Experiences of psychosis

Sources of information

Many of the people we spoke to wanted to find out more information about mental health, or their diagnosis, so that they could better understand what they were going through. People got information from a wide range of sources including: books, the internet, leaflets, films, doctors, mental health organisations, support groups, and other people with similar experiences. Especially at first, booklets and leaflets produced by the NHS or mental health charities were helpful sources of information. However, over time people wanted to know more and accessed other kinds of sources e.g. the internet and books. It had taken most of them time to find the sources that were right for them.
Many got their information from leaflets produced by organisations such as Mind, Rethink, or the Scottish Association for Mental Health. It was often through such leaflets that people learnt more about mental health and their own diagnosis.
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People also gathered information about housing and benefits from other types of leaflets, such as those in job centres. However, over time people wanted more detailed information, including about people’s experiences and different ways of coping with mental distress.
People found information in many other places, such as the local library or women’s magazines. A few mentioned self-help books as a good way of reading about techniques and strategies such as meditation that could help them cope with experiences (see ‘Strategies for everyday coping’).
Gary had read ‘An Unquiet Mind’ by Kay Redfield Jamison and strongly identified with it. Before the days of the internet, people had relied more upon other sources, including support groups, GPs and psychiatrists. Margaret felt that she had received the most useful information from a spiritualist church. Many people who had been diagnosed in the last few years had found a good amount of information on the internet. Arwen said at first information on the Internet had helped, but later it seemed a bit ‘basic’ and ‘condescending’. However, others found internet sites highly useful. Some people had tried using chat rooms or Facebook as a way of talking about their experiences with some degree of anonymity. However Arwen had been abused on an internet site when she disclosed that she had been diagnosed with schizophrenia.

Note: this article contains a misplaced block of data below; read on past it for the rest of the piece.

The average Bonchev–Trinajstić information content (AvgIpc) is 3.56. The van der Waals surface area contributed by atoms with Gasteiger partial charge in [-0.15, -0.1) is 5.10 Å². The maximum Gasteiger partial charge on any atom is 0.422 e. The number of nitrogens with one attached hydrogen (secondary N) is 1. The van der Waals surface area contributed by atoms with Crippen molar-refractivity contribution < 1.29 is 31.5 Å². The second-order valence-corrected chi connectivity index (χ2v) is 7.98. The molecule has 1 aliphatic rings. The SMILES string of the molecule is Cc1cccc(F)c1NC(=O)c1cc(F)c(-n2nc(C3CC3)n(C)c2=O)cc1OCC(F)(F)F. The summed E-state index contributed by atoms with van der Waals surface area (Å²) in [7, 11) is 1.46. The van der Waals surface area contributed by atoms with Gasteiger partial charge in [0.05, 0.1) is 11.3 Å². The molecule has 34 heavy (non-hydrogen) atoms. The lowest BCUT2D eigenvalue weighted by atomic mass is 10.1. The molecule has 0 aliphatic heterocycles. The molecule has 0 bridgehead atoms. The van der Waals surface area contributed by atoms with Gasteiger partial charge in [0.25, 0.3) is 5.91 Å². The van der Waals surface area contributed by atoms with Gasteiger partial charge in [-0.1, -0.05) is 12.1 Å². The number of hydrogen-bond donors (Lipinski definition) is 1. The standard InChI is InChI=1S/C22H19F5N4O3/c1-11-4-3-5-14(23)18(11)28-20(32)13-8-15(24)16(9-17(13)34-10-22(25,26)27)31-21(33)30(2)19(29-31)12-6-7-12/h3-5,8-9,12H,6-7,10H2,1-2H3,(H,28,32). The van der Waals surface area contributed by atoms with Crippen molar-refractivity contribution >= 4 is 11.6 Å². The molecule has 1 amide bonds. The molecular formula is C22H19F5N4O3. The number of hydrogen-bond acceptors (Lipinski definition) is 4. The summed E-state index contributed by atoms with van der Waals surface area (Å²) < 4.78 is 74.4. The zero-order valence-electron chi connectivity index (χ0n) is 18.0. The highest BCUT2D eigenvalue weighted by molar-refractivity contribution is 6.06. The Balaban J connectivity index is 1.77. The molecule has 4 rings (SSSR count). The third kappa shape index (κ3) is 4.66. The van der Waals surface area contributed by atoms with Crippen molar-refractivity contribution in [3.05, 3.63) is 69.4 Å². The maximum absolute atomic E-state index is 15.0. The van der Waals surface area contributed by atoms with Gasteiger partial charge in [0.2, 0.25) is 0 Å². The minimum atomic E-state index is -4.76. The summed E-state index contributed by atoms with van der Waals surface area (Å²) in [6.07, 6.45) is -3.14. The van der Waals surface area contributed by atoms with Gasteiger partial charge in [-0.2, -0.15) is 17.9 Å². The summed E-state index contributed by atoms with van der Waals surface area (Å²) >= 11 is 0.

Some people had also read about religious interpretations of experiences, particularly Buddhism. Others chose to educate themselves in other ways, through studying on a course or reading about mental health.
David became involved in research produced by service users and found more information by going to conferences about issues that affect service users.
Many learnt more about their diagnosis and medication from health professionals such as their GP, psychiatrist or mental health nurse. Others got helpful information (e.g. positive ways to cope) from service users in hospital wards or in support groups (for more see ‘Support groups, service user groups and charities’). Some people got their information from therapists outside the NHS who practised different forms of medicine or healing.
A couple of people had consulted spiritual guides or mediums to learn more about the spiritual world (see ‘Spirituality and religion’ for further information).
Some people had begun to put together information about their experiences and thoughts for others to use. Dolly, for example, wrote a book about her experiences called “The World is Full of Laughter”. Ron has written several books and handbooks for those working with voices and working towards recovery.

For more information about approaches to recovery, see ‘Recovery’.

Last reviewed July 2017.
Last updated April 2014.


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